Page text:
This time around, it was a sprint at Usain Bolt-like speed.
Twenty-nine days after the NBA pulled All-Star 2017 from Charlotte, the league and local officials announced Friday that the event will come to the Crescent City Feb. 17-19.
“When the NBA officially announced it was seeking a new venue,” Mayor Mitch Landrieu said at a news conference Friday, “our team went immediately to work, (and) we have the best team in the country.
“As soon as the difficulties began in Charlotte, our teams just naturally started thinking, ‘If there’s an opportunity out there, we want to be ready for it.’ We were fortunate enough to out-compete the other cities that were under consideration.”
Greater New Orleans Sports Foundation CEO Jay Cicero thanked many partners, from the Pelicans to government officials to the downtown hotels and SMG, for their cooperation.
“Those relationships allowed us to compress an eight-month bid process into 3-4 weeks,” Cicero said.
Knowing it would be a challenge, Cicero and Stephen Perry of the New Orleans CVB were two steps ahead of the NBA, anticipating the possible move out of Charlotte.
“If (the NBA was) going to do this,” Cicero said, “can we pull this off? It was a very difficult last 3-4 weeks.”
In addition to the tight time frame, the other hurdle city officials faced was making All-Star happen at the same time as the first weekend of Mardi Gras.
One of the key boxes that needed to be checked came from public safety leaders, who told local officials that additional officers from neighboring jurisdictions could be pulled in to help secure both All-Star and Mardi Gras.
“(Hosting major events) is something we do all the time,” Landrieu said. “I don’t want to say it’s not hard, but it’s something we’re used to. We expect it to go very, very well.”
One change from the 2014 All-Star weekend is that the large majority of events normally held at the Morial Convention Center, including the fan festival, will take place at the Mercedes-Benz Superdome.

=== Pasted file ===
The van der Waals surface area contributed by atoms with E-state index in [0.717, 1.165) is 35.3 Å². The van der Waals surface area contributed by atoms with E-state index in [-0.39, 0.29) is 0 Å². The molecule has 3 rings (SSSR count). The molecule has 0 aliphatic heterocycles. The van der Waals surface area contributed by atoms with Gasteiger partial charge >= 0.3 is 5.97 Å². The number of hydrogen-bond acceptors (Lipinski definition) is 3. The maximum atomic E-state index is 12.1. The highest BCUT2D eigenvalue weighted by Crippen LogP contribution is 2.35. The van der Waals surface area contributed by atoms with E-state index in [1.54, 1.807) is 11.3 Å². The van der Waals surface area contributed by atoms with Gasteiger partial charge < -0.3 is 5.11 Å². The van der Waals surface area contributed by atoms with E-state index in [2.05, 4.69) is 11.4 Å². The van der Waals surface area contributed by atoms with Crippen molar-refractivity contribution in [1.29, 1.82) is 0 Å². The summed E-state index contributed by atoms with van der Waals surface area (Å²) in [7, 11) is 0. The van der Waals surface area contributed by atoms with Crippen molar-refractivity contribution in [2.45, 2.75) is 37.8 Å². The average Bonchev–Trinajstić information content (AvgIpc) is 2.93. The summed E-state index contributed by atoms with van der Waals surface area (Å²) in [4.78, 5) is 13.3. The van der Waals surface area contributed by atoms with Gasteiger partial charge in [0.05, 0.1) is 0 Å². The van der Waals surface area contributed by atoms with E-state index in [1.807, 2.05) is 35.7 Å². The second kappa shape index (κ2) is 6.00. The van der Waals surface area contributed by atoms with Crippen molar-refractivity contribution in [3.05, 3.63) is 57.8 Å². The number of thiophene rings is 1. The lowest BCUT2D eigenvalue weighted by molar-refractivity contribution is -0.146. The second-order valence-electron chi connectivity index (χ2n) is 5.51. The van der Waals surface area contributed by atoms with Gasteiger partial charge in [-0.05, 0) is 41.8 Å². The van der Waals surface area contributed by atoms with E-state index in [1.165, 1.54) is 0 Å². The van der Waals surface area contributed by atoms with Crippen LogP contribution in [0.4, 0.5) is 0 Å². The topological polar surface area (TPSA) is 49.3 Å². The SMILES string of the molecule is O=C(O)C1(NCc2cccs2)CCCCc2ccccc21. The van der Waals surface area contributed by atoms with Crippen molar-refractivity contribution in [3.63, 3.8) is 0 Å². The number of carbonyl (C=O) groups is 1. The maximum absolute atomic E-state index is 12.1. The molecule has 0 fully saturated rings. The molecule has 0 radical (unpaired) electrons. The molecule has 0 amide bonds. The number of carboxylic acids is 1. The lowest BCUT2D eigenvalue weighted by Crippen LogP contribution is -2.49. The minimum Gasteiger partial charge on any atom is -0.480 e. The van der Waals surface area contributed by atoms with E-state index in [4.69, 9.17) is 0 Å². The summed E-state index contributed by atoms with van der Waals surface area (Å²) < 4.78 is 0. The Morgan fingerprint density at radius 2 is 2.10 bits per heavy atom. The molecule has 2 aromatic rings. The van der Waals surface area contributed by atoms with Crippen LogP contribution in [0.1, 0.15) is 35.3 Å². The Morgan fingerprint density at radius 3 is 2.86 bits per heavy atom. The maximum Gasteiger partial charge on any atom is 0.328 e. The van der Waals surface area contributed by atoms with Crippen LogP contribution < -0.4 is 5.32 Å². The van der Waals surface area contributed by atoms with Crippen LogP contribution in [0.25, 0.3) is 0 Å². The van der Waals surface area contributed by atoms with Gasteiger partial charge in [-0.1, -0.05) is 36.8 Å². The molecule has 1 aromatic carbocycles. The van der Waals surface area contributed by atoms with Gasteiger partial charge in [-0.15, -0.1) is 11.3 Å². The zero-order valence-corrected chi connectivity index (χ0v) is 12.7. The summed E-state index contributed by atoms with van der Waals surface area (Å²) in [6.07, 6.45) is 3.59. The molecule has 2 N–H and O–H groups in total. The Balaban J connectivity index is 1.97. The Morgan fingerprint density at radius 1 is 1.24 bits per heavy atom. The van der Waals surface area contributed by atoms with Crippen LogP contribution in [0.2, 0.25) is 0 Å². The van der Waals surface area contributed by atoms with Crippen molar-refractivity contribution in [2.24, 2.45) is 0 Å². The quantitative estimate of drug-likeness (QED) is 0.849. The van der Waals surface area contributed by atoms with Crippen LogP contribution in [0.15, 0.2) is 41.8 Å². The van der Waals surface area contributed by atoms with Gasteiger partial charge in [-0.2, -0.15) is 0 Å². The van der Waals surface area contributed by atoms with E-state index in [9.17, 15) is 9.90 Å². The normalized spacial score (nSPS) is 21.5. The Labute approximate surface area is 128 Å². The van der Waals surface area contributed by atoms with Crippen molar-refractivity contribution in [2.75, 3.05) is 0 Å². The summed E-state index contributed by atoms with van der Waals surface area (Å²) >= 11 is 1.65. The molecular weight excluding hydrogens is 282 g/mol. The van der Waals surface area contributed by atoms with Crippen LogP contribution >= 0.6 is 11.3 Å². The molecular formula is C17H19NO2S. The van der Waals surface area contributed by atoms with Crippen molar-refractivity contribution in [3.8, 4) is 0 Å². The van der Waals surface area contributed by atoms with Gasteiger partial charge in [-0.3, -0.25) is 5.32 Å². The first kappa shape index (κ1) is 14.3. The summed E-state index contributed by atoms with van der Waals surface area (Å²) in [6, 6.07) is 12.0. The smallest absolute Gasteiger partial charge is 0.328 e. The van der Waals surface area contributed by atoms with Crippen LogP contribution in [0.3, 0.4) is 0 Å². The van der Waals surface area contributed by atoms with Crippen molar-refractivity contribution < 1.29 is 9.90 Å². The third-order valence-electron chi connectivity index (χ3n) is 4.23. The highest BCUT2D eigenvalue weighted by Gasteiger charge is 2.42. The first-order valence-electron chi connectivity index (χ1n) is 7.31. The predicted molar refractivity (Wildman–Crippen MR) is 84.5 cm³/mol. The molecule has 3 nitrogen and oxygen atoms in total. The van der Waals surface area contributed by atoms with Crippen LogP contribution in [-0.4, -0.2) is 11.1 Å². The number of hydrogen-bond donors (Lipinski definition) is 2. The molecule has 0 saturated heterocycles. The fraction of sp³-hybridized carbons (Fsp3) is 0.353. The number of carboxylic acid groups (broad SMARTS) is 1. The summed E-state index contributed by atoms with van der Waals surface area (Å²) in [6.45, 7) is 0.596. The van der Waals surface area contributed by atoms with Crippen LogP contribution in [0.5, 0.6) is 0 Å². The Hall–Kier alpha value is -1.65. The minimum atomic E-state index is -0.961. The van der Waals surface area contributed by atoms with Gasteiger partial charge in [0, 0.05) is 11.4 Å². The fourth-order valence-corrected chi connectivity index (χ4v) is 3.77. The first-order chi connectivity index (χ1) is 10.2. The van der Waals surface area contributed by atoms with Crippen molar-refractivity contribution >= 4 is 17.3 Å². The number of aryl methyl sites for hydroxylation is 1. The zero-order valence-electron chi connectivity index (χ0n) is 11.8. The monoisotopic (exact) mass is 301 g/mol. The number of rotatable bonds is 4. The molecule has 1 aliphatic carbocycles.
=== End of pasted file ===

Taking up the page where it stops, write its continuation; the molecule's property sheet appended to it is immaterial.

“This is one of the most complex deals we’ve ever put together,” said the CVB’s Perry, “and in a short period of time.
“We have an opportunity to marry the celebration of basketball with the celebration of life.”
The NBA pulled the event from North Carolina in response to the state’s controversial HB2, which bans transgender people from using bathrooms based on their gender identities.
“We are a diverse, open and inviting city. We pride ourselves on the ability to welcome everybody to the City of New Orleans,” Landrieu said.
New Orleans will host All-Star for an unprecedented third time in 10 years.
“We really have created a great relationship with (the NBA) since 2008,” Cicero said. “It’s hard not to create a bond.”
Landrieu singled out the behind-the-scenes efforts of Sam Joffray of the Sports Foundation and Ryan Berni of the mayor’s staff.
“Any time there’s a jump ball,” Landrieu said, “we’re pretty confident we’re at least going to get a shot at it.
“It’s our job to put our best foot forward. We’re always ready and we always think we’re the best.”
Friday’s announcement, coincidentally, comes exactly six months to the day before the All-Star Game, which will round out the weekend of festivities.
Let the countdown begin.